Northern Ireland: woman who bought abortion pills for daughter in court to challenge prosecution
Mother could face a criminal trial and up to 5 years in prison
‘The fear and pain of it all. I feel like I am not allowed to move on’ – mother speaks out
This is the first-time a prosecution relating to Northern Ireland’s restrictive abortion law has been challenged
Where: Royal Courts of Justice, Chichester Street, Belfast BT1 3JF
- 09.45am, Tuesday 6 November: photo opportunity and statement outside court: Grainne Teggart (Amnesty International’s Northern Ireland Campaign Manager) and Jemma Conlon, the mother’s solicitor will give a statement outside the court with an Amnesty banner as backdrop reading ‘She is not a criminal: Time to change abortion law’
- 10.15am, Tuesday 6 November: court hearing begins
A mother who bought her then 15-year-old daughter abortion pills online will appear in court tomorrow (6 November) to challenge a decision by the Public Prosecution Service in Northern Ireland to prosecute her.
The ground-breaking case will focus attention on the criminalisation of abortion in Northern Ireland. It is the first-time the Public Prosecution Service (PPS) has been challenged on a decision relating to Northern Ireland’s restrictive abortion law. The first hearing of the case will take place over two days (6-7 November).
The mother faces two charges of unlawfully procuring and supplying the abortion drugs mifepristone and misoprostol with intent to procure a miscarriage, contrary to the 1861 Offences Against the Person Act. If her challenge is unsuccessful, the mother faces a criminal trial and up to 5 years in prison.
Amnesty is an intervenor in the case and has been working closely with the mother and legal team to contest the prosecution, which Amnesty believes is a breach of both the mother’s and daughter’s rights.
A Belfast judge who granted leave for the judicial review said the case raises “issues of considerable public importance and public debate”.
The mother told Amnesty that she has been put through “five years of agony” and explained how “painful” it has been to have the prosecution hanging over her head “every single day of my life, and I try for the sake of my family to keep my head above water”.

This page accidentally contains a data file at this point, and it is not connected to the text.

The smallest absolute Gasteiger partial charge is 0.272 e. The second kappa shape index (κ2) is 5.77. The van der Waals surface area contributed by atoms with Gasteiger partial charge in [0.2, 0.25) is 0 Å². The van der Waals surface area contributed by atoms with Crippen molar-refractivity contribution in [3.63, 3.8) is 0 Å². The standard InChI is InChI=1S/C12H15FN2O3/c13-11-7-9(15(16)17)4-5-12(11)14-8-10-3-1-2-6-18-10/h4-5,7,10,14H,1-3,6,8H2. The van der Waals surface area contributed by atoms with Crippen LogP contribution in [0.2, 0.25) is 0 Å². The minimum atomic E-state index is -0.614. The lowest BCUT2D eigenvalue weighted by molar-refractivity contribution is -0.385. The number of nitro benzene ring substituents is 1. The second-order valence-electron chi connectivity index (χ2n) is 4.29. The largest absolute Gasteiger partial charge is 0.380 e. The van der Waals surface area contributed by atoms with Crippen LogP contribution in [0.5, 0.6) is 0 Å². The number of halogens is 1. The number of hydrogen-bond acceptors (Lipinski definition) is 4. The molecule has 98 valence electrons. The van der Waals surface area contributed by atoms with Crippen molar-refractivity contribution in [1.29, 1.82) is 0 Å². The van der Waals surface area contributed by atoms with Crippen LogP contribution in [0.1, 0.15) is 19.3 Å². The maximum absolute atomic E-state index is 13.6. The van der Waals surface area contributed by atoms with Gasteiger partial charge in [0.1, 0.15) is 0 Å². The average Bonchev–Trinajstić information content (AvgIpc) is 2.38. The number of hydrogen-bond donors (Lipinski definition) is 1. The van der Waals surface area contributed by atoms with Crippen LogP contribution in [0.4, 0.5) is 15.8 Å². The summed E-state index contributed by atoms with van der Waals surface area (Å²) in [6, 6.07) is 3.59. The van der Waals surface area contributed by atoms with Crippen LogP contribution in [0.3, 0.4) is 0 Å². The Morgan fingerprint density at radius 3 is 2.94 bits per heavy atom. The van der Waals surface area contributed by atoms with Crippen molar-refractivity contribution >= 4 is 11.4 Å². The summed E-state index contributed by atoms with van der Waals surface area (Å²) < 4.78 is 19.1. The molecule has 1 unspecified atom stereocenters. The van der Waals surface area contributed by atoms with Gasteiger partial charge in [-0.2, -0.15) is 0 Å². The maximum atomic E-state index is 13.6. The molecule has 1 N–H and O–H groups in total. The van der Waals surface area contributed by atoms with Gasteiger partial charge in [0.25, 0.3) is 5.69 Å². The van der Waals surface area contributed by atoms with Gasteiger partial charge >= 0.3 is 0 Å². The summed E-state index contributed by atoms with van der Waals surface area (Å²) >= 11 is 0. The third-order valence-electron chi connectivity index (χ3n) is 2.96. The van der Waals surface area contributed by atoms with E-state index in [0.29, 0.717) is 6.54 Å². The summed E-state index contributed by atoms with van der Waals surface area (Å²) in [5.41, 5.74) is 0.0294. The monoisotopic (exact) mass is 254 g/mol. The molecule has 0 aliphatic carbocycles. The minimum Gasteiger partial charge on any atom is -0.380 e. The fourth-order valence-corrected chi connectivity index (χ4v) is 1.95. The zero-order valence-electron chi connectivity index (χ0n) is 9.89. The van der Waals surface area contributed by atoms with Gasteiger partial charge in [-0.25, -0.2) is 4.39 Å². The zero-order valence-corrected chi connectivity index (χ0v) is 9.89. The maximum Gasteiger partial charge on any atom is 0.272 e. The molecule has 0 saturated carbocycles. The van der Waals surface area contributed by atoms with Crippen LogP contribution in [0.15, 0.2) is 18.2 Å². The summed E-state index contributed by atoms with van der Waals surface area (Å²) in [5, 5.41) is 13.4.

“[The prosecution and looming judgment] is there at every important moment of my and my children’s lives – just hanging over me. The fear and pain of it all. I feel like I am not allowed to move on."
She also explained how she has been “struggling with anxiety and the only place I feel safe and I can speak is in work because it’s anonymous and I have a distraction”, and that she has lost all trust in doctors and no longer uses their services since it was her GP who told the police about the case.
Grainne Teggart, Amnesty International’s Northern Ireland Campaign Manager, said:
“This case is the first ever direct challenge to a prosecution under Northern Ireland’s restrictive abortion law.
“All this mother has done is help her daughter access abortion pills that are prescribed free on the NHS in every other part of the UK. This is an obvious and cruel injustice. This woman has done nothing wrong and yet our laws treat her as a criminal. It’s unacceptable that she has had to suffer and endure five distressing years of legal battles and a fight against a prison sentence.
“We hope the judges consider this case and its implications very carefully, and listen to the women, politicians, medical practitioners and lawyers who are all calling for an end to this cruel and outdated law.